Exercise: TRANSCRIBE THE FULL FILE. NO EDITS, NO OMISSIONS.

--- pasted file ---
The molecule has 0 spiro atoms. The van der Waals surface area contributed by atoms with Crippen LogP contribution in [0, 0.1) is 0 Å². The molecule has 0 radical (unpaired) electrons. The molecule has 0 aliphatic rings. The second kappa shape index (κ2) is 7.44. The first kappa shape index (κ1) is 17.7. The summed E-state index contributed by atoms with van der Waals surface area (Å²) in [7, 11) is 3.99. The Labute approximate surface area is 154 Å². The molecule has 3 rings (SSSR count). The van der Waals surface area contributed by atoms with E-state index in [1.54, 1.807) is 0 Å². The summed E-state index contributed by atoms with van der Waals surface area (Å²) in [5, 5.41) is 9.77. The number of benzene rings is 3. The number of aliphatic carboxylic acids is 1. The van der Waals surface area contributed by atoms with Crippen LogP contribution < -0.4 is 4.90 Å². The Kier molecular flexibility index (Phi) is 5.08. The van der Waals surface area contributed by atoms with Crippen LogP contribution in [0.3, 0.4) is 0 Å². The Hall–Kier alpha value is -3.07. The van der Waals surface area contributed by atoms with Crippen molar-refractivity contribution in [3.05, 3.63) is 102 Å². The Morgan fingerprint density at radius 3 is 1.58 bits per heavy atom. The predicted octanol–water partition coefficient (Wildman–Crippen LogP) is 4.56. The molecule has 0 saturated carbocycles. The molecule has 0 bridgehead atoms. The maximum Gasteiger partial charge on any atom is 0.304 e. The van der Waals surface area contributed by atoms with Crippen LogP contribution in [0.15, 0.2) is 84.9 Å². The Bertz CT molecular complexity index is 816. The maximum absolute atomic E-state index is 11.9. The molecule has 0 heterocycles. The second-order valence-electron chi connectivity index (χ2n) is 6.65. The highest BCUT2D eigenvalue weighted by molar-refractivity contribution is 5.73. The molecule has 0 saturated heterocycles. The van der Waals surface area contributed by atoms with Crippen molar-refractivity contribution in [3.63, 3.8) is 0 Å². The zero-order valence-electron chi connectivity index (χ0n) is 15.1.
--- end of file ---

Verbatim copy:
The molecule has 0 spiro atoms. The van der Waals surface area contributed by atoms with Crippen LogP contribution in [0, 0.1) is 0 Å². The molecule has 0 radical (unpaired) electrons. The molecule has 0 aliphatic rings. The second kappa shape index (κ2) is 7.44. The first kappa shape index (κ1) is 17.7. The summed E-state index contributed by atoms with van der Waals surface area (Å²) in [7, 11) is 3.99. The Labute approximate surface area is 154 Å². The molecule has 3 rings (SSSR count). The van der Waals surface area contributed by atoms with E-state index in [1.54, 1.807) is 0 Å². The summed E-state index contributed by atoms with van der Waals surface area (Å²) in [5, 5.41) is 9.77. The number of benzene rings is 3. The number of aliphatic carboxylic acids is 1. The van der Waals surface area contributed by atoms with Crippen LogP contribution < -0.4 is 4.90 Å². The Kier molecular flexibility index (Phi) is 5.08. The van der Waals surface area contributed by atoms with Crippen LogP contribution in [0.3, 0.4) is 0 Å². The Hall–Kier alpha value is -3.07. The van der Waals surface area contributed by atoms with Crippen molar-refractivity contribution in [3.05, 3.63) is 102 Å². The Morgan fingerprint density at radius 3 is 1.58 bits per heavy atom. The predicted octanol–water partition coefficient (Wildman–Crippen LogP) is 4.56. The molecule has 0 saturated carbocycles. The molecule has 0 bridgehead atoms. The maximum Gasteiger partial charge on any atom is 0.304 e. The van der Waals surface area contributed by atoms with Crippen LogP contribution in [0.15, 0.2) is 84.9 Å². The Bertz CT molecular complexity index is 816. The maximum absolute atomic E-state index is 11.9. The molecule has 0 heterocycles. The second-order valence-electron chi connectivity index (χ2n) is 6.65. The highest BCUT2D eigenvalue weighted by molar-refractivity contribution is 5.73. The molecule has 0 saturated heterocycles. The van der Waals surface area contributed by atoms with Crippen molar-refractivity contribution in [3.63, 3.8) is 0 Å². The zero-order valence-electron chi connectivity index (χ0n) is 15.1.